Certainly most of the content or “action” of consciousness in mammals, however, occurs the cortex or outermost layer of the brain. The cortical layer 5 pyramidal (L5p) neurons are a type of neuron that links the thalamus to the cortex.

The paper makes two noteworthy related predictions:

  1. Cortical processing that does not include L5p neurons will be unconscious. More generally, the present perspective suggests that L5p neurons have a central role in the mechanisms underlying consciousness.
  2. Cortical processing in itself, when not integrated with the non-specific pathway thalamic nuclei via L5p neurons, is not conscious. In particular, feedforward cortical processing, where information is mainly flowing within the cortical superficial layers bypassing thalamocortical neurons, is non-conscious.

The paper cites several studies linking L5p neurons to states of consciousness and the contents of perceptions.

This paper is only one I have seen in recent years that has attempted to link with this degree of specificity a type of structure in the brain to consciousness and make what seem to be testable predictions. I think it is noteworthy in that regard. Probably someone will point out others and I can revise that statement.

The paper makes an additional observation regarding the temporal resolution of consciousness. Since “conscious perception is based on the processing within the thalamocortical loop, then it is hard for conscious perception to resolve anything that happens faster than the processing time of this loop. In other words, we claim that the temporal resolution of conscious experience stems from the propagation time between the L5p neurons, NSP [non-specific pathway] thalamus and higher cortical areas.” It also tries to explain backward masking where a second stimulus masks the first one from consciousness by this same lag.

This lag in processing has been on my mind for a while. In 2012, I wrote:

The fact is that everything we perceive really is phantasma. The red of the rose is not real. It is a particular wavelength of light. The sound of the distant thunder is not real. It is an acoustic wave moving through the air. Solid objects don’t really exist. We might kick a large rock and we might hurt our foot but physics says the rock is mostly empty space and the pain in our foot is the product of a nerve impulse. Our experiences are all in the past, delayed by a neurological time-lag and assembled into a coherent whole bearing perhaps no resemblance to what is actually “out there” in the world.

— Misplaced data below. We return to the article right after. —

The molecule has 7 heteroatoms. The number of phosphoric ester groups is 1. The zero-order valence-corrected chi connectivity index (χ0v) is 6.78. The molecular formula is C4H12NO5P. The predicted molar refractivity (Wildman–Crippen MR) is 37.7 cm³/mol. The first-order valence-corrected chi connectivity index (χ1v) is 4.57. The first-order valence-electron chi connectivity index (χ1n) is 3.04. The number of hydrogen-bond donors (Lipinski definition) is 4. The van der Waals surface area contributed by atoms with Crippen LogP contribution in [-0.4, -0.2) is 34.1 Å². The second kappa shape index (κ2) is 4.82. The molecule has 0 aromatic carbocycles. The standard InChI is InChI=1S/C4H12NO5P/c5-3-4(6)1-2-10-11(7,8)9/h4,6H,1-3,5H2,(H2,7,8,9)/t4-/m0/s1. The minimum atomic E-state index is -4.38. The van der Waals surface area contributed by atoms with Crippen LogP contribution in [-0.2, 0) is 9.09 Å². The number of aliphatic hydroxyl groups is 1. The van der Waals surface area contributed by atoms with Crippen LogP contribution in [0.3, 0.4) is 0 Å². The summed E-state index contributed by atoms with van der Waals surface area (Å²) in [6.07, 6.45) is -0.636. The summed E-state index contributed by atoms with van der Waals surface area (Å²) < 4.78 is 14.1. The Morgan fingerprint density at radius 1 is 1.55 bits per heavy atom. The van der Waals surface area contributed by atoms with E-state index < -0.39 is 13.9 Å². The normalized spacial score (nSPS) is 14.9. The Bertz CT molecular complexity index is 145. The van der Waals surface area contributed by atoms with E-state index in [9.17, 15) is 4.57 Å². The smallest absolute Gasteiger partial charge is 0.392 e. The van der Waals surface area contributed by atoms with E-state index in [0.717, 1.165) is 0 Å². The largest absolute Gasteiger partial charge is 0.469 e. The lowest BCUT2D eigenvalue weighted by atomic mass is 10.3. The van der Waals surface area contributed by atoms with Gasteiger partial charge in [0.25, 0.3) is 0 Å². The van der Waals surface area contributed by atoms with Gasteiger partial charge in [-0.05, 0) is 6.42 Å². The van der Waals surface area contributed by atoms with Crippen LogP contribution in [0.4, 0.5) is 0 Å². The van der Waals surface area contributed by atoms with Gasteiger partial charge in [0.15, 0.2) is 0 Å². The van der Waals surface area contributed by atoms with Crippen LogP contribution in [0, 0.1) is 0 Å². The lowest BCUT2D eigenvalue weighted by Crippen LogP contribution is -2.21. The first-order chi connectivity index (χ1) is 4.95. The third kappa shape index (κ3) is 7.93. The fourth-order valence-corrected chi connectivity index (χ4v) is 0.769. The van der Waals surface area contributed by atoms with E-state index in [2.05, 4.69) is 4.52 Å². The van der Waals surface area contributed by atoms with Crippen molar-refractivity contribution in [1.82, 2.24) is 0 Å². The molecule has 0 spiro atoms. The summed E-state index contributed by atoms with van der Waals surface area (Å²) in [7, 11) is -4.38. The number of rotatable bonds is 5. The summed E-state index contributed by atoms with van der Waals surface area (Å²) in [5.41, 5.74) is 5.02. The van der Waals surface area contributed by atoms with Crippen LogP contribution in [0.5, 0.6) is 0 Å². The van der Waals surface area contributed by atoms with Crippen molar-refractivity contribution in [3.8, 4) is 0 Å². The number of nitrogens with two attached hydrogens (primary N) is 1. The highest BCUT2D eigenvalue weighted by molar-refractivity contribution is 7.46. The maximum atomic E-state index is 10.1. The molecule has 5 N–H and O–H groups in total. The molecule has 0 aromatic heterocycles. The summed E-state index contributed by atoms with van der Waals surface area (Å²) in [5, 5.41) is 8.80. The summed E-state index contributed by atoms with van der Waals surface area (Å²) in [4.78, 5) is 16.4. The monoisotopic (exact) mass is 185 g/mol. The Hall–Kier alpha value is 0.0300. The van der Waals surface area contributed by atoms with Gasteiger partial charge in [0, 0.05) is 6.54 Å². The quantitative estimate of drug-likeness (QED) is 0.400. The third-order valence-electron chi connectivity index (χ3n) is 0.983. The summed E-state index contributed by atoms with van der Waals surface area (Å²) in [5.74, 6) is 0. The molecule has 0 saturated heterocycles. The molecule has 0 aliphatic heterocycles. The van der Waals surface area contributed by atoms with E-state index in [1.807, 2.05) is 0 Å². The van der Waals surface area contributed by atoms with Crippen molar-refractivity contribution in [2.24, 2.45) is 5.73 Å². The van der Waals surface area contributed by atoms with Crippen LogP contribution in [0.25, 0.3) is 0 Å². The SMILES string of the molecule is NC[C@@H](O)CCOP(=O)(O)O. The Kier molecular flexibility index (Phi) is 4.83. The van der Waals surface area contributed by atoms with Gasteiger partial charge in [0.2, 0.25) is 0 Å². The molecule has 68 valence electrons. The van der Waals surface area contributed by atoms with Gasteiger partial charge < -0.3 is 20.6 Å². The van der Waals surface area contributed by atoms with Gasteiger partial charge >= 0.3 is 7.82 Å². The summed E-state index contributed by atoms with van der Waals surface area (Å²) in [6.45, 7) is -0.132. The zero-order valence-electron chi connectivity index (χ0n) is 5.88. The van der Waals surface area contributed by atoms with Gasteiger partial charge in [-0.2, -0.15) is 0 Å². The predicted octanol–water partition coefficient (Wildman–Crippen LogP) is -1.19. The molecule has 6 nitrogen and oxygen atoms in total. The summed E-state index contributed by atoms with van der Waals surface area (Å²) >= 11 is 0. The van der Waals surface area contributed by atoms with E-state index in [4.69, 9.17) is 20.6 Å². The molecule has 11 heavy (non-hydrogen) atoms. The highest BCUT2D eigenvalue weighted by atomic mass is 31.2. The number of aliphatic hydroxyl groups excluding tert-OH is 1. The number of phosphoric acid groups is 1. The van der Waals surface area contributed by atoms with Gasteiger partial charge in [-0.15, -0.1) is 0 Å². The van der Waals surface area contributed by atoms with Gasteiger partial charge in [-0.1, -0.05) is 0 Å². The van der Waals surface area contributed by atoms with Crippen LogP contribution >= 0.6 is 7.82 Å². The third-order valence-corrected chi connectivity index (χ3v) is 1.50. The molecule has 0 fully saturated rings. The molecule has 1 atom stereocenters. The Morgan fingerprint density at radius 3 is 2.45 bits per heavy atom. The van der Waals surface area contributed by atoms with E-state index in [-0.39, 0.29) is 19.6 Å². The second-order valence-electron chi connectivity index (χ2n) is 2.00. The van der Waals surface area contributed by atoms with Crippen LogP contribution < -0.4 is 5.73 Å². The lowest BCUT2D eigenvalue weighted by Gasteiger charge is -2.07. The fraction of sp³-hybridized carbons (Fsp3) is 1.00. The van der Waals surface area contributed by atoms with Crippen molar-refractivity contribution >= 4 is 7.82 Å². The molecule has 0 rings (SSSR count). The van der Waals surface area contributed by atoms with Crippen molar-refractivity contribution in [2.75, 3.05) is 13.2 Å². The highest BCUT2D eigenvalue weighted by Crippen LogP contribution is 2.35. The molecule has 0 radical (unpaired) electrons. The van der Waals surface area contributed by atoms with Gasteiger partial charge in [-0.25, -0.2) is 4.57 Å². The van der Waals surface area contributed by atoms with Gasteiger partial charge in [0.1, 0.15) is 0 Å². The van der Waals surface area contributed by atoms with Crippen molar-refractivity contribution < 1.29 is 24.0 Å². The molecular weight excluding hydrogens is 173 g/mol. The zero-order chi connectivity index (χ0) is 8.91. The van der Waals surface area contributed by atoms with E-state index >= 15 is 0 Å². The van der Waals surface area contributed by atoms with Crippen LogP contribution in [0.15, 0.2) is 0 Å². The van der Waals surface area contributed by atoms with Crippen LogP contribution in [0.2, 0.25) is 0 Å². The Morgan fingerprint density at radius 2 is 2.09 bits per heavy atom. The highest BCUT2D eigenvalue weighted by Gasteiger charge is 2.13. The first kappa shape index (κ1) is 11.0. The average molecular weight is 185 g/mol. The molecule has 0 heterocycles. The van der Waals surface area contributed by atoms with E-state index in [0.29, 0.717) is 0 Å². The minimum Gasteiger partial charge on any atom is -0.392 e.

What if this time-lag isn’t a feature of consciousness but is the explanation for it?

Consciousness is what emerges to assemble experience into a whole because the pathway from the thalamus to the cortex takes time. What’s more, the bigger the brain, the longer the pathway, the longer the lag time, and… can we assume the more consciousness would be required. Does it even make sense to talk of more or less consciousness? I’m not sure. In this view, consciousness emerges as brains gets larger, not because there are more neurons or more information processing happening. It emerges as a remedy or fix for the lag time in the thalamocortical loop.

Is this idea original? Probably not.

It will be interesting to see if the predictions of this paper work out.

Posted in Consciousness, Human Evolution, Time | 5 Comments

The Mystery From 70,000 Years Ago

About 70 thousand years ago something happened that resulted in modern humans. Whatever caused this change, it resulted in what appears to have been a major leap in cognitive capabilities. It was quite possibly the change that most differentiates us from Neanderthals and other archaic humans and what has made us unique among hominid apes.

While anatomically modern human skeletons can be found dating to 200,000 or more years ago, we do not find broad evidence of sophisticated tools, artwork, and ornaments until around 70,000 years ago in Southern Africa. This period is just before a migration of humans first from Southern Africa to East Africa and the later migration of humans, which can be genetically linked to all modern humans, from East Africa to the rest of the world. We have multiple lines of evidence – linguistic, paleontological, and genetic – pointing to humans who are the ancestors of modern humans from this time and these places. In addition to better capabilities to survive and exploit any ecological niche, quite possibly these humans had superior weapons, greater organizational ability for warfare, and possibly even a greater propensity for warfare. I believe they may have lived in larger groups than other humans at that time. In the next 30-40,000 years these humans displaced other archaic humans, killed off the megafauna, and spread rapidly to Asia, Europe, Australia, and eventually the Americas. In the process, humans proved themselves able to survive in almost any environment from the cold reaches of the far north to the heat of the tropics, from deserts to rain forests, from mountains to the ocean.